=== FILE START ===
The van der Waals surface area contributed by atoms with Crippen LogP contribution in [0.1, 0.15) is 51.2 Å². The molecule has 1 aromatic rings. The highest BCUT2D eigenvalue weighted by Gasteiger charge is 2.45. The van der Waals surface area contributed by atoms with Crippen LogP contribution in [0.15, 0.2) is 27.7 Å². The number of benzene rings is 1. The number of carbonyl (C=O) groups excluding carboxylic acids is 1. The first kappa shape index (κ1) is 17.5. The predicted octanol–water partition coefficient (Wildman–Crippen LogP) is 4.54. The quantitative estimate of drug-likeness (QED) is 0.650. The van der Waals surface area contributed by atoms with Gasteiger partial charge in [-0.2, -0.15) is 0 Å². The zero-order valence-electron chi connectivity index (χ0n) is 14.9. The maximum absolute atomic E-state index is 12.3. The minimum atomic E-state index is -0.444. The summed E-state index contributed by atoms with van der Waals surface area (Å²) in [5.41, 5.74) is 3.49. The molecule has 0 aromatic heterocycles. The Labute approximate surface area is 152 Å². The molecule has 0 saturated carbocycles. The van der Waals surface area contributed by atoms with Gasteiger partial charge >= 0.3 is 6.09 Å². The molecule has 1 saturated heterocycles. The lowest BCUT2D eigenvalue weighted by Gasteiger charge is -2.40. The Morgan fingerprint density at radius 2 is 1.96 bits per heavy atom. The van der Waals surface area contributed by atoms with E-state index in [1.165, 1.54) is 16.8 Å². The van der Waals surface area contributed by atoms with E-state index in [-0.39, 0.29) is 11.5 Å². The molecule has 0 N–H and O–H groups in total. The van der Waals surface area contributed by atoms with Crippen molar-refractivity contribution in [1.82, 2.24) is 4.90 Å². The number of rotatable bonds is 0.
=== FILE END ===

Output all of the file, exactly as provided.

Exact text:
The van der Waals surface area contributed by atoms with Crippen LogP contribution in [0.1, 0.15) is 51.2 Å². The molecule has 1 aromatic rings. The highest BCUT2D eigenvalue weighted by Gasteiger charge is 2.45. The van der Waals surface area contributed by atoms with Crippen LogP contribution in [0.15, 0.2) is 27.7 Å². The number of benzene rings is 1. The number of carbonyl (C=O) groups excluding carboxylic acids is 1. The first kappa shape index (κ1) is 17.5. The predicted octanol–water partition coefficient (Wildman–Crippen LogP) is 4.54. The quantitative estimate of drug-likeness (QED) is 0.650. The van der Waals surface area contributed by atoms with Gasteiger partial charge in [-0.2, -0.15) is 0 Å². The zero-order valence-electron chi connectivity index (χ0n) is 14.9. The maximum absolute atomic E-state index is 12.3. The minimum atomic E-state index is -0.444. The summed E-state index contributed by atoms with van der Waals surface area (Å²) in [5.41, 5.74) is 3.49. The molecule has 0 aromatic heterocycles. The Labute approximate surface area is 152 Å². The molecule has 0 saturated carbocycles. The van der Waals surface area contributed by atoms with Gasteiger partial charge >= 0.3 is 6.09 Å². The molecule has 1 saturated heterocycles. The lowest BCUT2D eigenvalue weighted by Gasteiger charge is -2.40. The Morgan fingerprint density at radius 2 is 1.96 bits per heavy atom. The van der Waals surface area contributed by atoms with E-state index in [1.165, 1.54) is 16.8 Å². The van der Waals surface area contributed by atoms with E-state index in [-0.39, 0.29) is 11.5 Å². The molecule has 0 N–H and O–H groups in total. The van der Waals surface area contributed by atoms with Crippen molar-refractivity contribution in [1.82, 2.24) is 4.90 Å². The number of rotatable bonds is 0.